The audition consisted of singing and reading a scene, neither of which I’d prepared for; I was more along for the ride. I was, however, accustomed to singing, thanks to the church choir, and I knew one of the songs from the show, so that part went okay. When it came time to act, I trusted the instincts of the little girl who had played an Indian maiden, an army nurse, an army sergeant, and everything in between, and read the scene in which Maria tells Von Trapp that he needs to listen to his children. It was great fun and elicited a “Wow!” from the director. I was pleased to have gotten that far, but I really didn’t expect any more from my first audition. Amazingly, I was cast as one of the nuns.

During September rehearsals for that show, the theater board was planning the December slate. They had hit a hitch, finding out that a show they had hoped to do was not available. They were in the process of selecting three one-act plays to fill the evening, but had so far only found two they liked. Another friend who was an active member of the group pointed to me across the room and said, “See her? She writes. I’ll bet she could come up with something.” Before I knew it, I had been commissioned to fill the hole in the program.

What followed can only be called an Act of God. Within three weeks, I had written a one-act musical with four original songs. The board fell in love with it, and I was installed as an assistant director for the production of the first real play I’d written! As that play was in rehearsal, the director and I had a conversation about our love of a certain movie, and how we wished there were a stage version of it. Shortly thereafter, I was asked to create that piece, which was subsequently performed to rave reviews in two separate seasons and at a local high school. I ended up writing another, directing a few, performing in many others, and serving on the board of directors before we left that town four years later.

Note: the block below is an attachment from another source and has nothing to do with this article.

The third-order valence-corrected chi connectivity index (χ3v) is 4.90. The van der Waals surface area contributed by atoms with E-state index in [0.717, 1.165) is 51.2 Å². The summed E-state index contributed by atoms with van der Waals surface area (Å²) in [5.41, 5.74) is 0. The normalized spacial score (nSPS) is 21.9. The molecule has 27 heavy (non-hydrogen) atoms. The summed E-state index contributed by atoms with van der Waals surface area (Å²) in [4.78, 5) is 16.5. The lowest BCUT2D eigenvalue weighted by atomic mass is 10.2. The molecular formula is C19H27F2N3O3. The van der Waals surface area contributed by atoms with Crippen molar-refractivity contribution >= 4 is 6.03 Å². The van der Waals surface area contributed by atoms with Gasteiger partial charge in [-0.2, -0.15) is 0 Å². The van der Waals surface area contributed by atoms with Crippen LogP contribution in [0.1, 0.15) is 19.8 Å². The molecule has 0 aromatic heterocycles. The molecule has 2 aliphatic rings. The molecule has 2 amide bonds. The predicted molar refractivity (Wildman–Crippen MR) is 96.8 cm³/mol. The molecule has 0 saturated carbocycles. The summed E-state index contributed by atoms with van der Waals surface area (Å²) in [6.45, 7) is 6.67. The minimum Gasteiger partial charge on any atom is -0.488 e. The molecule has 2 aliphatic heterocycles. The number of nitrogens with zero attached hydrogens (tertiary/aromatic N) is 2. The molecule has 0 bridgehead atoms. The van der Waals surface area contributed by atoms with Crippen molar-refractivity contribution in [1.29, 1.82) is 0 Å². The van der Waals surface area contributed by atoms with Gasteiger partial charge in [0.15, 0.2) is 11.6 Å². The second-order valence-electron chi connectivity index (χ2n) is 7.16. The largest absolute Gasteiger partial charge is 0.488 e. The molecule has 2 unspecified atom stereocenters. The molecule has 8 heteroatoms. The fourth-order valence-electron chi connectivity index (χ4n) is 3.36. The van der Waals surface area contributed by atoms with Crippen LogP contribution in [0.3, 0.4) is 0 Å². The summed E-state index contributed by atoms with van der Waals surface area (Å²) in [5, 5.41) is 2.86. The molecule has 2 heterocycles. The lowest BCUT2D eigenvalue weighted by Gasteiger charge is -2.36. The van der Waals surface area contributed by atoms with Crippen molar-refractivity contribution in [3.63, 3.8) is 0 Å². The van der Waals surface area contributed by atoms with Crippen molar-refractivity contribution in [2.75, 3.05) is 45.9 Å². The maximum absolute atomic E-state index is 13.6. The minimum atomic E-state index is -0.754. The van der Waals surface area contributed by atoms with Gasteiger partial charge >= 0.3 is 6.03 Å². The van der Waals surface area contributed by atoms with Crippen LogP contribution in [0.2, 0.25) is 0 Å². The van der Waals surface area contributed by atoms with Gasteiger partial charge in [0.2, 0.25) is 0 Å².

At first I had a hard time justifying the time I put into the theater. I was used to devoting all my time to “the things that have to be done.” While it was an adjustment for everyone, I finally realized that the guilt I was feeling was self-imposed. I didn’t need to feel it. I wasn’t doing anyone any favors if I denied myself this outlet. A happier me made for happier people around me.

God has a plan for me. The old saying is, “God put me here to accomplish certain things, and at the rate I’m going, I’ll never die!” Of course that’s not quite true. We’re going to die anyway. The idea is to find out what He put us here to achieve so when death does come along, we will enter the next life knowing we met our goals. If we lose ourselves along the way, we not only frustrate ourselves, but His plan for the work we could have accomplished and the lives we could have touched.

Every one of us is unique; that’s not by accident. Each one of us has physical, mental, and spiritual gifts in a combination no one else has. Maybe you have a way of putting people at ease in conversation. Maybe you’re artistic. Maybe you understand the internal combustion engine better than anyone in the county. Maybe you’re a computer whiz. Maybe you’re a fabulous cook. Maybe you can get a crying child to laugh in four minutes flat. Whatever your talents (and everybody has more than one), develop them. He who gave them to you will guide you; you only have to ask.